ETHIOPIA – A week after the government has revealed that there is a drought surge once again in Ethiopia, the Central Statistical Agency (CSA) has reported that food inflation has hit a double digit to 12.6pc in May, its highest rate since January 2016.
The rate is in contrary with the target set by the government to maintain inflation in a single digit.
The report also comes in the same week when the National Bank of Ethiopia has indicated to parliament that the inflationary pressure is in a healthy state.
“We are keeping the inflationary pressure under control very well as per the target,” said Teklewold Atnafu, governor of the central bank, while presenting the nine-month report to the parliament’s Budget and Finance Committee.
The rise in food inflation pushed headline inflation, which indicates the prices of both non-food and food items, to soar beyond the minimum eight percent target of the government, reaching 8.6pc in April from 8.5pc in March.
This rate, however, has helped the government to uphold inflation in the single digits for 15 consecutive months.
The surge in prices of cereals contributed to the spike in food inflation last month. Major staple food items such as teff, maize, wheat, sorghum and barley are the major cereals that exhibited a price increase.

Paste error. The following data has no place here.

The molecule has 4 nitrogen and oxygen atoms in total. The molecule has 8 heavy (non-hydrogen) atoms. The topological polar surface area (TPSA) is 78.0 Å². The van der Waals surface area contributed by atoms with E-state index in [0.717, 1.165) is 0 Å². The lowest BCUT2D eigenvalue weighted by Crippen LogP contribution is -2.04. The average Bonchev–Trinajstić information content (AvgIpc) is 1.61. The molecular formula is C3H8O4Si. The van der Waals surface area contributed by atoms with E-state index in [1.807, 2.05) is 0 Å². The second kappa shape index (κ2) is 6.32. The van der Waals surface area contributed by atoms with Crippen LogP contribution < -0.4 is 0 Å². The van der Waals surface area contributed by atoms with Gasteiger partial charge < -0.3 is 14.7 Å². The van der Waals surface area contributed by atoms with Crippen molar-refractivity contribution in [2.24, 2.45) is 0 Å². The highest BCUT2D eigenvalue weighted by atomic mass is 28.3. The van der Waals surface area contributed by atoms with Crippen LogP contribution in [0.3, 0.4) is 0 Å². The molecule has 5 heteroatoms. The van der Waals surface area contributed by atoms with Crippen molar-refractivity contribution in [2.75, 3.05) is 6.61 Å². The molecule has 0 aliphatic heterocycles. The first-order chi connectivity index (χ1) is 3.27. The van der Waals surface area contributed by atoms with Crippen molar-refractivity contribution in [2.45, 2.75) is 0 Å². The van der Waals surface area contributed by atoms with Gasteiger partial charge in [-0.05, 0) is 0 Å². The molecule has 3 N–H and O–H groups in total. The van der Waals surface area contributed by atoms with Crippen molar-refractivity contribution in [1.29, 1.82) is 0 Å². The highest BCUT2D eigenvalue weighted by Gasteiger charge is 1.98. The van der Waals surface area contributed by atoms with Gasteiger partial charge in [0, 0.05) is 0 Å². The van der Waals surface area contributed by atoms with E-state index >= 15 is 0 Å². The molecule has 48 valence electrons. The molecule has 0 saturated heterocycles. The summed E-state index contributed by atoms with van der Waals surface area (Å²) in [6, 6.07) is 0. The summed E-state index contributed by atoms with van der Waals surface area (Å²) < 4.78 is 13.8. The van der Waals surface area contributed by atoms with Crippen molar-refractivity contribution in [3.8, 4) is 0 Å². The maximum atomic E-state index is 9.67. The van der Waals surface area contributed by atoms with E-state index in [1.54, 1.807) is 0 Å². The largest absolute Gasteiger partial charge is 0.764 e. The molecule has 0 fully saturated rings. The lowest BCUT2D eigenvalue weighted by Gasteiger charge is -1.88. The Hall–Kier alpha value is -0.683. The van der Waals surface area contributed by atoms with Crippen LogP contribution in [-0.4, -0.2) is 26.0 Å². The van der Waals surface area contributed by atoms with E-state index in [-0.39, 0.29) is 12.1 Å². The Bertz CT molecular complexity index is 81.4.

A big jump in the price of cereals pushes the inflation to the unprecedented rate, the report of CSA reads.
The report which includes the price observed during the last holiday does not go in line with the inflation rate seen around the Easter holiday, according to shoppers’ experiences. For most of the shoppers, the previous month was more stable than the trend seen during previous holiday seasons. The prices of vegetables and cereals were modest for most of the shoppers.
Nevertheless, the rate of inflation observed last month is similar to the projection given by some analysts.
A month ago, BMI, a Fitch group company and think tank, had projected that the inflation rate would keep soaring in the coming months of the year. The surge in food insecure people and erratic rainfall are the primary reasons for the hike in inflation.
A week ago, the National Disaster Risk Management Commission reported that the number of people who are in need of immediate assistance had reached 7.7 million. The number is 31pc higher registered six months ago.
Also, BMI pointed out that strong money supply growth will worsen the inflationary pressure in the remaining months of the year.
Broad money supply, the amount of money circulated in the economy, reached over 496.3 billion Br in the second quarter of 2015/16, showing a 25.1pc increase compared to the same quarter last year.
The money supply will cause a spike in the prices of food and fuel, the report added.
On the other hand, Tassew Woldehanna (Prof), a policy economist and a lecturer at Addis Abeba University, argues differently. He relates the increase in the inflation rate with a surge in commodity prices in the global market.
“We have observed the same trend in 2008 and 2011,” he said. “It is not surprising to witness a hike in the rate of inflation when the price of commodities spike globally.”
Earlier this year, after the price of oil picked up, the price of goods showed a considerable price upsurge. Cereals are the major items that exhibited a strong price hike, according to FAO.
May 10, 2017: Addis Fortune